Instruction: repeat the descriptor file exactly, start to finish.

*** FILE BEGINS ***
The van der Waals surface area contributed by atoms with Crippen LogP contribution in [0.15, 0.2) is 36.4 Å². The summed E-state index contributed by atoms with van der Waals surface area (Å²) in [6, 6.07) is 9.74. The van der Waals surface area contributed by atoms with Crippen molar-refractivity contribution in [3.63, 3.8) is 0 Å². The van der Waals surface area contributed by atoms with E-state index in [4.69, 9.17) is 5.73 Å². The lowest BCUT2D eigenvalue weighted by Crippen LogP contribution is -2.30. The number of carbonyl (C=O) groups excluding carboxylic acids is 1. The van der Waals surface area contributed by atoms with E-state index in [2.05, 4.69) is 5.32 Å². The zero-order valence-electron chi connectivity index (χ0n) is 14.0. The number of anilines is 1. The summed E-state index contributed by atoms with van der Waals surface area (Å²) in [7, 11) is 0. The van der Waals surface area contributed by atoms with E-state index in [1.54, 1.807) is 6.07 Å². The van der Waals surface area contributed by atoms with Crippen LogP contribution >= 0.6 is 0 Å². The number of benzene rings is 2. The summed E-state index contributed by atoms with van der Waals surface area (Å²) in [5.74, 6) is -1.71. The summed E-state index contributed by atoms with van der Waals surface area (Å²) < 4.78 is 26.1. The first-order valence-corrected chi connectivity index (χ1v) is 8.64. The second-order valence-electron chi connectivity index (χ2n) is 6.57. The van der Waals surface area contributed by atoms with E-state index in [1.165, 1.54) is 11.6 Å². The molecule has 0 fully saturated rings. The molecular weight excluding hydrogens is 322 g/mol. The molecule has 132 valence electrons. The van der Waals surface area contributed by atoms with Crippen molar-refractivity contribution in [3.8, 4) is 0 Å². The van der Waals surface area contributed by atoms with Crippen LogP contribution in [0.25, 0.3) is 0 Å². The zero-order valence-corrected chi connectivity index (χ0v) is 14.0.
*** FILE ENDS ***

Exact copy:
The van der Waals surface area contributed by atoms with Crippen LogP contribution in [0.15, 0.2) is 36.4 Å². The summed E-state index contributed by atoms with van der Waals surface area (Å²) in [6, 6.07) is 9.74. The van der Waals surface area contributed by atoms with Crippen molar-refractivity contribution in [3.63, 3.8) is 0 Å². The van der Waals surface area contributed by atoms with E-state index in [4.69, 9.17) is 5.73 Å². The lowest BCUT2D eigenvalue weighted by Crippen LogP contribution is -2.30. The number of carbonyl (C=O) groups excluding carboxylic acids is 1. The van der Waals surface area contributed by atoms with E-state index in [2.05, 4.69) is 5.32 Å². The zero-order valence-electron chi connectivity index (χ0n) is 14.0. The number of anilines is 1. The summed E-state index contributed by atoms with van der Waals surface area (Å²) in [7, 11) is 0. The van der Waals surface area contributed by atoms with E-state index in [1.54, 1.807) is 6.07 Å². The van der Waals surface area contributed by atoms with Crippen LogP contribution >= 0.6 is 0 Å². The number of benzene rings is 2. The summed E-state index contributed by atoms with van der Waals surface area (Å²) in [5.74, 6) is -1.71. The summed E-state index contributed by atoms with van der Waals surface area (Å²) < 4.78 is 26.1. The first-order valence-corrected chi connectivity index (χ1v) is 8.64. The second-order valence-electron chi connectivity index (χ2n) is 6.57. The van der Waals surface area contributed by atoms with E-state index in [1.165, 1.54) is 11.6 Å². The molecule has 0 fully saturated rings. The molecular weight excluding hydrogens is 322 g/mol. The molecule has 132 valence electrons. The van der Waals surface area contributed by atoms with Crippen molar-refractivity contribution in [3.8, 4) is 0 Å². The van der Waals surface area contributed by atoms with Crippen LogP contribution in [0.25, 0.3) is 0 Å². The zero-order valence-corrected chi connectivity index (χ0v) is 14.0.